With the replacement of the endorsement slip system with recommendation forms (which also has its issues), the door has been opened to so-called fake parties and business parties. These are entities that are not engaged in real political activity. They obtain at least some of the signatures they need to run for office illegally (e.g. by copying data from other parties' recommendation forms), and they try to put together a national list in order to receive hundreds of millions of forints in funding.

In 2018, 100 parties were registered for the parliamentary elections, more than half of which still owe the state their unearned campaign contributions.

The anti-vax, bodybuilding celebrity pharmacist György Gődény's party, Közös Formáció [lit. "Common Formation"] is one that has not repaid the 153 million HUF (roughly 415,000 euro) state subsidy for putting together a national list. However, this did not deter Gődény from putting up a new anti-vax party in this year's elections.

In addition to the Gődény-branded Normal Life Party, the Solution Movement of pornsite businessman György Gattyán (whose net worth approaches one billion euros) is also standing in the elections this time. Both parties have submitted suspicious recommendation forms this year, even prompting a police investigation.

The fake party phenomenon is designed to throw a wrench in the system. According to analysts, this works in Fidesz's favor, as it could mislead some voters who are less politically engaged and dissatisfied with the current government. Rather than supporting more promising opposition parties, said voters may waste their ballots on fake parties.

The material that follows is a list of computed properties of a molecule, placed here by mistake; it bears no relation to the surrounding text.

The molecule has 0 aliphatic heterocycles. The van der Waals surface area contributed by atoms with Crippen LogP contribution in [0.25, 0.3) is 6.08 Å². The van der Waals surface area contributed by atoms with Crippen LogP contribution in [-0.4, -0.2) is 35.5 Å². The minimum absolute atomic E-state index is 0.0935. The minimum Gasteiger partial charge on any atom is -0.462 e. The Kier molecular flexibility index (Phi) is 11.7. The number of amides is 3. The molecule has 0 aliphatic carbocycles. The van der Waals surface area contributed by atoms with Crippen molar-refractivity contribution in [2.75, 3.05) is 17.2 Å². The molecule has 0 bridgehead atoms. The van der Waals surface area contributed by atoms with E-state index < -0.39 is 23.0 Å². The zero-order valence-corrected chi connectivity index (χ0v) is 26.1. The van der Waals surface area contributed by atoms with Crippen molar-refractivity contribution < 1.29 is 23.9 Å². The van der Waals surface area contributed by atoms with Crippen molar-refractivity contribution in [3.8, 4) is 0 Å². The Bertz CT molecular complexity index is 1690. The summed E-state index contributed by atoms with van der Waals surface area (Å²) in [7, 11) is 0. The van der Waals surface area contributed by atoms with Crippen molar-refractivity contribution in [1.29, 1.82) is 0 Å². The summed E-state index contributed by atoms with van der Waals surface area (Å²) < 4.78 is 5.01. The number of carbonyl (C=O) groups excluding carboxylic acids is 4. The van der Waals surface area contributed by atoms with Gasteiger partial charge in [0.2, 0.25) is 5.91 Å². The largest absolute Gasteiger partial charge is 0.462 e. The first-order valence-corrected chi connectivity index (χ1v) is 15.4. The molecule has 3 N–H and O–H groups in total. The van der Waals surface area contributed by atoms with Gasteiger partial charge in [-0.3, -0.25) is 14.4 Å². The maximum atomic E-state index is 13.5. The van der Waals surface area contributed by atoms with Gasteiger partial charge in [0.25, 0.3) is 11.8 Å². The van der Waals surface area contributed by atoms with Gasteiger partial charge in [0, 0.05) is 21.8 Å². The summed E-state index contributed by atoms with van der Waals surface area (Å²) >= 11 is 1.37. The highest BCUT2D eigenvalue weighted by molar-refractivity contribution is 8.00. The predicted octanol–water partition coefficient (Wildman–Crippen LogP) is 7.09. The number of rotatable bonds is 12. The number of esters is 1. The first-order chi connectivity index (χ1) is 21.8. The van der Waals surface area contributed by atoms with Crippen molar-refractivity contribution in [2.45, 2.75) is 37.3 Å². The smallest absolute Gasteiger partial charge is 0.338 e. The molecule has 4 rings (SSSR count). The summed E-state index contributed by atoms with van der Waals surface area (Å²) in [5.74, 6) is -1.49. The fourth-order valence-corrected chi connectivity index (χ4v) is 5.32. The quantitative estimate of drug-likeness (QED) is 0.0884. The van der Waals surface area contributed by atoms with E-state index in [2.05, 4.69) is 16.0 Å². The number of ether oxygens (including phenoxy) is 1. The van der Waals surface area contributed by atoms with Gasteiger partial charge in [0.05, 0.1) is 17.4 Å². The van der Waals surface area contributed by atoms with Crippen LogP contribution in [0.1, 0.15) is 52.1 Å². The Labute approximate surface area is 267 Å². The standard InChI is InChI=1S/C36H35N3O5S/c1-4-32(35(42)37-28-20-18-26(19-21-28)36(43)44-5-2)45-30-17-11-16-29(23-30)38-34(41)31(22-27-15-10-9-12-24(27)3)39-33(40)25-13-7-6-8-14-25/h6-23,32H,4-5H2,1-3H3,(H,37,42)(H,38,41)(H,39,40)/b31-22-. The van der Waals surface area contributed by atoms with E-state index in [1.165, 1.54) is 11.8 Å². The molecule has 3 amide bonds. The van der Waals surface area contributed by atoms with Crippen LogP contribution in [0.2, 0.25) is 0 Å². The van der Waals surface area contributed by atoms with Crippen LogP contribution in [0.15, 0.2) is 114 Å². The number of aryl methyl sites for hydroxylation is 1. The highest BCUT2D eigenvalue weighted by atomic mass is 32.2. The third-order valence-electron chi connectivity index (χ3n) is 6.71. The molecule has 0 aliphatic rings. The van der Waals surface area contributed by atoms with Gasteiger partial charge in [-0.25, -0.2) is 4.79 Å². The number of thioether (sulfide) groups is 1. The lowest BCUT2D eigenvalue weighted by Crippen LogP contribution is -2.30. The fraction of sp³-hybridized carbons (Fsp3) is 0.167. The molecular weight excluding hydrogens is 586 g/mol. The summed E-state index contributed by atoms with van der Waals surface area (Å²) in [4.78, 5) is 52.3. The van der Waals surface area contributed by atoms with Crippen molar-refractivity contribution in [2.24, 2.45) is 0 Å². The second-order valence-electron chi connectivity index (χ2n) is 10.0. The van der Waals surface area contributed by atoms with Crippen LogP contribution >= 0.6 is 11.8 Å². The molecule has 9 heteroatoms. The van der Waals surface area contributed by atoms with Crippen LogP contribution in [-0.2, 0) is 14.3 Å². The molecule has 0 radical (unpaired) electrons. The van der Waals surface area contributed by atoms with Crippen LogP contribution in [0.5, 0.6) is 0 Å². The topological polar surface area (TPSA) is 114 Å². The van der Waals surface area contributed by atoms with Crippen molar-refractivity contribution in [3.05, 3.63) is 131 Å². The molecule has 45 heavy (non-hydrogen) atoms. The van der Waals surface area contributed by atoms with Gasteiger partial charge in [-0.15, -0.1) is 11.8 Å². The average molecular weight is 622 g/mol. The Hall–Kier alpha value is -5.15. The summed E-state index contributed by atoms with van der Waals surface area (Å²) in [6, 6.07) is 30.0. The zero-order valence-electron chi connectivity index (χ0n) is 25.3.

Non-stop campaign mode

Apart from the fifty-day campaign period leading up to the elections, there are no rules on campaigning, and the ruling parties can use public resources to promote their own political messages. As a result, Fidesz-KDNP has much more visibility to voters in between elections than opposition parties.

This includes the institution of the NER national consultation, government poster campaigns, and the so-called child protection referendum on election day this weekend, which keeps the anti-gay sentiment on the agenda (a campaign theme for Fidesz).

Election billboards in March 2022 in Budapest – Photo: Hevesi-Szabó Lujza / Telex
Election billboards in March 2022 in Budapest – Photo: Hevesi-Szabó Lujza / Telex

The disparity in funds between the governing parties and the opposition is also reflected in the fact that the government side spent eight times more on poster campaigns than the opposition. It is also important to note here that the publicly funded Civil Union Forum (CÖF) spent around 633 million HUF (~1.7 million euros) on Fidesz posters, which makes it clear why it is problematic that, with Hungary's current system, NGOs are not even subject to as much regulation as political parties. This in turn is a breeding ground for the practice of outsourcing campaigns to a grey area, as can be seen in the case of political advertising on Facebook.

Media dominance

In addition to direct campaigning, the extent to which voters have access to unconstrained, non-partisan information also plays an important role in judging the freedom of elections. Although the public media, which operates on 130 billion forints (~350 million euros) a year, is supposed to be non-partisan, instead:

In terms of freedom of the press, Hungary was not excelling 4 years ago – during its last elections – and the situation has only worsened since then: according to Reporters Without Borders' World Press Freedom Index, Hungary has dropped 19 places and now ranks second to last among EU countries. We wrote a detailed article in our news section "Complex" about how Hungary's free media has been dismantled by authorities over the past few years.

Translation by Dominic Spadacene.